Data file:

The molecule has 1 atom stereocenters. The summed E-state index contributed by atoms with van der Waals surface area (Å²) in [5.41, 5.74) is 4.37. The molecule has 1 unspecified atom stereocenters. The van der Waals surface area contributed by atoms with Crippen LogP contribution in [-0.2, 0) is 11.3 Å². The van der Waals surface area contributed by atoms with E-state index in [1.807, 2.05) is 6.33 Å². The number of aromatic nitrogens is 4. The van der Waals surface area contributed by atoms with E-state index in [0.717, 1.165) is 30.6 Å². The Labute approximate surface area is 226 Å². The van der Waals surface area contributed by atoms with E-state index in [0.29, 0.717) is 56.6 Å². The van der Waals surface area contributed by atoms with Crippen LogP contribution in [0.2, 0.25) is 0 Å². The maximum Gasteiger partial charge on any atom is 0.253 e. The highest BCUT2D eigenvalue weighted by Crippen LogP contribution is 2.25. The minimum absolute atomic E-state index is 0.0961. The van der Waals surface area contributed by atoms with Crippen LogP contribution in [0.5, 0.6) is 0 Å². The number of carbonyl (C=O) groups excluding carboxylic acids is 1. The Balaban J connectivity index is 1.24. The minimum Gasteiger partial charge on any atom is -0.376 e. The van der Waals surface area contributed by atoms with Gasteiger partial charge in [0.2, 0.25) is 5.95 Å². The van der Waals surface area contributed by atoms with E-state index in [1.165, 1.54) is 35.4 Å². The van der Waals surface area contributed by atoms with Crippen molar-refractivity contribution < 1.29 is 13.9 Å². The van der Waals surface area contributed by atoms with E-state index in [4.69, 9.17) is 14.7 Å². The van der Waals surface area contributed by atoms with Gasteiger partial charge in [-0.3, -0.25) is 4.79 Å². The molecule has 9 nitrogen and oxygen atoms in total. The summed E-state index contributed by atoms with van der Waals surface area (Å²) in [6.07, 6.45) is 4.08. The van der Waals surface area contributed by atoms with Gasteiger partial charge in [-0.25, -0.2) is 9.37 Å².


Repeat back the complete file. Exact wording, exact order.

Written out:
The molecule has 1 atom stereocenters. The summed E-state index contributed by atoms with van der Waals surface area (Å²) in [5.41, 5.74) is 4.37. The molecule has 1 unspecified atom stereocenters. The van der Waals surface area contributed by atoms with Crippen LogP contribution in [-0.2, 0) is 11.3 Å². The van der Waals surface area contributed by atoms with E-state index in [1.807, 2.05) is 6.33 Å². The number of aromatic nitrogens is 4. The van der Waals surface area contributed by atoms with E-state index in [0.717, 1.165) is 30.6 Å². The Labute approximate surface area is 226 Å². The van der Waals surface area contributed by atoms with E-state index in [0.29, 0.717) is 56.6 Å². The van der Waals surface area contributed by atoms with Crippen LogP contribution in [0.2, 0.25) is 0 Å². The maximum Gasteiger partial charge on any atom is 0.253 e. The highest BCUT2D eigenvalue weighted by Crippen LogP contribution is 2.25. The minimum absolute atomic E-state index is 0.0961. The van der Waals surface area contributed by atoms with Crippen LogP contribution in [0.5, 0.6) is 0 Å². The number of carbonyl (C=O) groups excluding carboxylic acids is 1. The Balaban J connectivity index is 1.24. The minimum Gasteiger partial charge on any atom is -0.376 e. The van der Waals surface area contributed by atoms with Gasteiger partial charge in [0.2, 0.25) is 5.95 Å². The van der Waals surface area contributed by atoms with E-state index in [1.165, 1.54) is 35.4 Å². The van der Waals surface area contributed by atoms with Crippen molar-refractivity contribution < 1.29 is 13.9 Å². The van der Waals surface area contributed by atoms with E-state index in [4.69, 9.17) is 14.7 Å². The van der Waals surface area contributed by atoms with Gasteiger partial charge in [-0.3, -0.25) is 4.79 Å². The molecule has 9 nitrogen and oxygen atoms in total. The summed E-state index contributed by atoms with van der Waals surface area (Å²) in [6.07, 6.45) is 4.08. The van der Waals surface area contributed by atoms with Gasteiger partial charge in [-0.25, -0.2) is 9.37 Å².